Court Takes Elderly Sisters' Jackpot Battle

When Theresa Sokaitis, 83, and her sister, Rose Bakaysa, 87, were younger, they would often hit the casinos and play the lottery together but that love of gambling has turned into an extreme case of sibling rivalry. Now, the state Supreme Court will have to solve the dispute.

On April 12, 1995, the sisters made a pact on paper that if one won -- from slot machines, cards, at Foxwoods casino or the lottery -- she'd share the winnings with the other.

In June 2005, it happened. Rose, who lives in Plainville, won a $500,000 Powerball payout. Instead of sharing it with Theresa, she shared it with her brother, who she says she bought the winning ticket with. According to court documents, the brother presented the ticket to lottery officials. 

Sokaitis, who lives in Cromwell, said she opened the newspaper one day in 2005 and saw the winning numbers, the same ones she and Bakaysa used to play together all the time.

So, Sokaitis sued her sis for breach of contract, starting what would become a long legal battle.

The trial court said the contract was unenforceable under state law. So Sokaitis filed an appeal and the extreme case of sibling rivalry went all the way to the state Supreme Court.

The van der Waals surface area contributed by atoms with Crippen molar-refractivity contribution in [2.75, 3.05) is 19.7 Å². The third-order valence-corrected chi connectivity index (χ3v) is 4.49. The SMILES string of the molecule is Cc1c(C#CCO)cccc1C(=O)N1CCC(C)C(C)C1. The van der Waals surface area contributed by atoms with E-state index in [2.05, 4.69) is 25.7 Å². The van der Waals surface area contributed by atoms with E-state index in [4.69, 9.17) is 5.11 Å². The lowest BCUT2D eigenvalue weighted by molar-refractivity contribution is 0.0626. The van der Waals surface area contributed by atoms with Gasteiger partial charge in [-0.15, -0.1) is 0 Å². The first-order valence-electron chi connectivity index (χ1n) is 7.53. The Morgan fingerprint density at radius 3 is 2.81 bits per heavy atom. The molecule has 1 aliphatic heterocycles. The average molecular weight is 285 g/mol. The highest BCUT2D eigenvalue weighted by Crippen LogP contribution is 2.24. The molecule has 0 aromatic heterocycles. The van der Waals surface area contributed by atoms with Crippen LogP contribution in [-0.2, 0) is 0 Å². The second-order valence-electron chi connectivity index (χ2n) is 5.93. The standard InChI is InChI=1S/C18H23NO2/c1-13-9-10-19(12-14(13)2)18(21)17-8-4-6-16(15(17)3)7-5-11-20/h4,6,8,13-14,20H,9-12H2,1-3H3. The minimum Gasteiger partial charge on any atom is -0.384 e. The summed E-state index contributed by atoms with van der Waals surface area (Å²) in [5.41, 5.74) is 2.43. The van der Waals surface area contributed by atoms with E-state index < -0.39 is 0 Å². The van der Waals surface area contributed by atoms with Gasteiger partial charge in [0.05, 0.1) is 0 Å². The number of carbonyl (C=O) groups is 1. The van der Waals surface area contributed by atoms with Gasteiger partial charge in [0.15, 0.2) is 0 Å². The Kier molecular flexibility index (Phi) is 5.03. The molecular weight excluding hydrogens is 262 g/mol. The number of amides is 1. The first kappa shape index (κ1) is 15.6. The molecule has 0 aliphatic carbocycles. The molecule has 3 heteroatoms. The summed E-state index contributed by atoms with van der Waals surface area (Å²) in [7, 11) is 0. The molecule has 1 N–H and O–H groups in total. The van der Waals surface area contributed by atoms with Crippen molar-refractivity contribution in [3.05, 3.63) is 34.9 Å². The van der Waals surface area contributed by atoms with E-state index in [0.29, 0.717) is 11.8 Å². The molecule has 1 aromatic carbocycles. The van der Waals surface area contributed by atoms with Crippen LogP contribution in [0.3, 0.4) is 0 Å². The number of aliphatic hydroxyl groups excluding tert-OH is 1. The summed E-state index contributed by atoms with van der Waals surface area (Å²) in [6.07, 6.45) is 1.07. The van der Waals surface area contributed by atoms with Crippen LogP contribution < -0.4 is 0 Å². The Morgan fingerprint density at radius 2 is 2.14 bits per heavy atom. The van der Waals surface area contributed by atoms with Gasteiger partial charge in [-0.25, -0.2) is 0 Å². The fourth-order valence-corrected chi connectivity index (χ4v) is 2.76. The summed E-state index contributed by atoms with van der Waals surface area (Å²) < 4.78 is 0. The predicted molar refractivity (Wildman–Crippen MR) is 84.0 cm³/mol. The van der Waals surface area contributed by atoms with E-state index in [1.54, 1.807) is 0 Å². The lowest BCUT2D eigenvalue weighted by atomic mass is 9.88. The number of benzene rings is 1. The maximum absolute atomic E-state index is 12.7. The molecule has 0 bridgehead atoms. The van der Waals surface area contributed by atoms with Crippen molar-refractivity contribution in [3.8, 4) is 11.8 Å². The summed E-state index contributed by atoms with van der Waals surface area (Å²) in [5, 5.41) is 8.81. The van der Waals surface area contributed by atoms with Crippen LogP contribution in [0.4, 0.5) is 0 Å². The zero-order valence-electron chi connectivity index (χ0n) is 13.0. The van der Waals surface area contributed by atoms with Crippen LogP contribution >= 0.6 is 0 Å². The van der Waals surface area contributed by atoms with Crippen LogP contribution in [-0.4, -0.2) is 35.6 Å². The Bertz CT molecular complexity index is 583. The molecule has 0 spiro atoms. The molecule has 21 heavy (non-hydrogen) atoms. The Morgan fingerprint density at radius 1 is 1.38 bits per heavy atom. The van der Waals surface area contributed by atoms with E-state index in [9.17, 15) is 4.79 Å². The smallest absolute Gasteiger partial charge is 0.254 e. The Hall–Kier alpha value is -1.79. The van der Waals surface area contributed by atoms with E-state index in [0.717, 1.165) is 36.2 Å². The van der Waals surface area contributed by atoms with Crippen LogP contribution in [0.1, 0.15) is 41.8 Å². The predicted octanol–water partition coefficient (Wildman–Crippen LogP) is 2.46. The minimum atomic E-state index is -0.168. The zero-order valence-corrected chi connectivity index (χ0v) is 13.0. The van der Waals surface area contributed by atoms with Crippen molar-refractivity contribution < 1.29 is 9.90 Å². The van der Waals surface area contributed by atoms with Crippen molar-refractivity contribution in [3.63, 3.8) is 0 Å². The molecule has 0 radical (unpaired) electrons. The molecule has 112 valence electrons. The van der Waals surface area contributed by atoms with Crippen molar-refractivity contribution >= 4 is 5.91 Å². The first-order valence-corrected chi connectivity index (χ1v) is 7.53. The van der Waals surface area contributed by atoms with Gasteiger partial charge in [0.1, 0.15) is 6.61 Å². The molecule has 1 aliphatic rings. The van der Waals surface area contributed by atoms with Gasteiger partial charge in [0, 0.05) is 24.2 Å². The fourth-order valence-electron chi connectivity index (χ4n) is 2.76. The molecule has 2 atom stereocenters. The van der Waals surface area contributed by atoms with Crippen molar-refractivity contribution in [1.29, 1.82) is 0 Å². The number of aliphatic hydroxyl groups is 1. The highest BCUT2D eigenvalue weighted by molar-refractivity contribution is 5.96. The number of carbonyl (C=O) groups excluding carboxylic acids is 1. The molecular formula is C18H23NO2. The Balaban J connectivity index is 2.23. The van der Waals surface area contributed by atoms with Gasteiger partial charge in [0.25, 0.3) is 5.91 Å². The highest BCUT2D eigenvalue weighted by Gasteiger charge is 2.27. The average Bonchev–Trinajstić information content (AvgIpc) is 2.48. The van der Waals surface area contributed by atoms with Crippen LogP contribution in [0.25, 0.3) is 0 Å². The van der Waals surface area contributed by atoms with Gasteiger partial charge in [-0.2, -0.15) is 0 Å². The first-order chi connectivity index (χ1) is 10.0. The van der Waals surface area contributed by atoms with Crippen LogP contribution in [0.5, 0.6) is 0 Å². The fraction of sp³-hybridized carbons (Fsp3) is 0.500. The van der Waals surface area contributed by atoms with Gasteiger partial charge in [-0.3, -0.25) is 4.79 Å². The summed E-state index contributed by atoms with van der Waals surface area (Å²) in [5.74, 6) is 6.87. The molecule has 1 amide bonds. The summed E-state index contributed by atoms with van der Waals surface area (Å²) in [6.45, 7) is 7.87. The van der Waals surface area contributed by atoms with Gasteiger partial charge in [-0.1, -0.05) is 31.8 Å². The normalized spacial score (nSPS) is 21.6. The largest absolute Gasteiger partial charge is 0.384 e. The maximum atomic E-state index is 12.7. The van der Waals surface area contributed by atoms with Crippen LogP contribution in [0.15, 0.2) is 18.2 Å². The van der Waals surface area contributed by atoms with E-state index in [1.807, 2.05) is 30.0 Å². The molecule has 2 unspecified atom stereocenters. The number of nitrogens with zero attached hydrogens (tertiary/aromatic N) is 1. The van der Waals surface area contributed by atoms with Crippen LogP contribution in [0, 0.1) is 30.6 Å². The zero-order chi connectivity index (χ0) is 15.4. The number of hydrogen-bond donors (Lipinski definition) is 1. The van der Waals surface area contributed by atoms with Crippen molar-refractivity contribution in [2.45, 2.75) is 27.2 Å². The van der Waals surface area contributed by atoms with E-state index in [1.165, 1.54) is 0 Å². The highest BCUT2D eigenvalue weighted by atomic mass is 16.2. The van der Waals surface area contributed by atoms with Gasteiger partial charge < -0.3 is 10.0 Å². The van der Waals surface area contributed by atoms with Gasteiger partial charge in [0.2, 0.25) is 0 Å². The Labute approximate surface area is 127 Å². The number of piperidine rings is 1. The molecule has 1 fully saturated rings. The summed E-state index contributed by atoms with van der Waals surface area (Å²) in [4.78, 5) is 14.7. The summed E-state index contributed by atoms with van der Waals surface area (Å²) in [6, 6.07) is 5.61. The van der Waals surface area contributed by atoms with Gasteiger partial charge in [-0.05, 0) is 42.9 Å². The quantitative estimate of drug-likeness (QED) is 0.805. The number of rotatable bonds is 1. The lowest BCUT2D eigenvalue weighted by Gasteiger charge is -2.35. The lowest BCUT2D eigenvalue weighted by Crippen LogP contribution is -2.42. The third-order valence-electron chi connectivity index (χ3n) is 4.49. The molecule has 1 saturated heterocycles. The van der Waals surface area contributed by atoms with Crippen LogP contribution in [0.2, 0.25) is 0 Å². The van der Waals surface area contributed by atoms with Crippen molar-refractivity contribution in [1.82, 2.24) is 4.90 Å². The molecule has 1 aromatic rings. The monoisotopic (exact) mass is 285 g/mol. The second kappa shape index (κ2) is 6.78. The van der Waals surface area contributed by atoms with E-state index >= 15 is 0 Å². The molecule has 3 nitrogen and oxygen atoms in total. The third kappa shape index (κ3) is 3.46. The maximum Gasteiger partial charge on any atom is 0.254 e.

Tuesday, the state Supreme Court released a decision saying Sokaitis can proceed with the lawsuit.

The statute says “all wagers … shall be void,” but the court decided that this cannot be the absolute law of a state that has authorized gambling, the court said. 

The court called public policy against gambling “ancient and deep-rooted” and anti-gambling law “a dusty relic of its former self.”

“It would be, in our view, contrary to the statutory scheme as a whole to conclude that an agreement to share the spoils of legal wagering is illegal and unenforceable,” the court ruled.

Bakaysa's lawyer argues that their contract doesn't mean anything since the two had a falling out a year before the winning Powerball ticket was bought.

Sokaitis' lawyer says it's less about the money and more about honoring the pact. Sokaitis feels betrayed and looks forward to settling the dispute in court, the lawyer said.

Copyright AP - Associated Press
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